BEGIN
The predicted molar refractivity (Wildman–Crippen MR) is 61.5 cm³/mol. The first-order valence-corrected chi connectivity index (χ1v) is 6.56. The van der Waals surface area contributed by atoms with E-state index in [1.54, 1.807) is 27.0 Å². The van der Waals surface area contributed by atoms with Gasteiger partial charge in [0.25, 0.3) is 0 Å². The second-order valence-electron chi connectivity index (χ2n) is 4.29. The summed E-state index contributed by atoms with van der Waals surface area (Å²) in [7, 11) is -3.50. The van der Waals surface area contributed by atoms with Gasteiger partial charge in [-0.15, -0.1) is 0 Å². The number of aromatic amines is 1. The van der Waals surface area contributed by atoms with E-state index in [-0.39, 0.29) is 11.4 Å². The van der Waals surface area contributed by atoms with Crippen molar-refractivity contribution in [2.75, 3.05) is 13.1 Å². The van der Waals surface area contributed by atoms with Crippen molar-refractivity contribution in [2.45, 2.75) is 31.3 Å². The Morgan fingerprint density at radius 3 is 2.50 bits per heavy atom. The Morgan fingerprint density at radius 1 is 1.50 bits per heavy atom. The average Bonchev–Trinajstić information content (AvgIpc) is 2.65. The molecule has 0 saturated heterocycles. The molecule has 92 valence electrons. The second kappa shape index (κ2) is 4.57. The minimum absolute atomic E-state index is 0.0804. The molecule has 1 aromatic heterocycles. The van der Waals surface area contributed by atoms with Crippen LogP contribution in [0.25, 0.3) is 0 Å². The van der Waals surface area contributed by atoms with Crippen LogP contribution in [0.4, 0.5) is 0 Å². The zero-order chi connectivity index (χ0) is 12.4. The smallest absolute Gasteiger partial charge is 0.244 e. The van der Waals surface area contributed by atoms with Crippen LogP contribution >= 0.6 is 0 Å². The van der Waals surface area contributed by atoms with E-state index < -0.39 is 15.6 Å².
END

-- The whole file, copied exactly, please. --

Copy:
The predicted molar refractivity (Wildman–Crippen MR) is 61.5 cm³/mol. The first-order valence-corrected chi connectivity index (χ1v) is 6.56. The van der Waals surface area contributed by atoms with E-state index in [1.54, 1.807) is 27.0 Å². The van der Waals surface area contributed by atoms with Gasteiger partial charge in [0.25, 0.3) is 0 Å². The second-order valence-electron chi connectivity index (χ2n) is 4.29. The summed E-state index contributed by atoms with van der Waals surface area (Å²) in [7, 11) is -3.50. The van der Waals surface area contributed by atoms with Gasteiger partial charge in [-0.15, -0.1) is 0 Å². The number of aromatic amines is 1. The van der Waals surface area contributed by atoms with E-state index in [-0.39, 0.29) is 11.4 Å². The van der Waals surface area contributed by atoms with Crippen molar-refractivity contribution in [2.75, 3.05) is 13.1 Å². The van der Waals surface area contributed by atoms with Crippen molar-refractivity contribution in [2.45, 2.75) is 31.3 Å². The Morgan fingerprint density at radius 3 is 2.50 bits per heavy atom. The Morgan fingerprint density at radius 1 is 1.50 bits per heavy atom. The average Bonchev–Trinajstić information content (AvgIpc) is 2.65. The molecule has 0 saturated heterocycles. The molecule has 92 valence electrons. The second kappa shape index (κ2) is 4.57. The minimum absolute atomic E-state index is 0.0804. The molecule has 1 aromatic heterocycles. The van der Waals surface area contributed by atoms with Crippen LogP contribution in [0.25, 0.3) is 0 Å². The van der Waals surface area contributed by atoms with Crippen LogP contribution in [0.4, 0.5) is 0 Å². The zero-order chi connectivity index (χ0) is 12.4. The smallest absolute Gasteiger partial charge is 0.244 e. The van der Waals surface area contributed by atoms with Crippen LogP contribution >= 0.6 is 0 Å². The van der Waals surface area contributed by atoms with E-state index < -0.39 is 15.6 Å².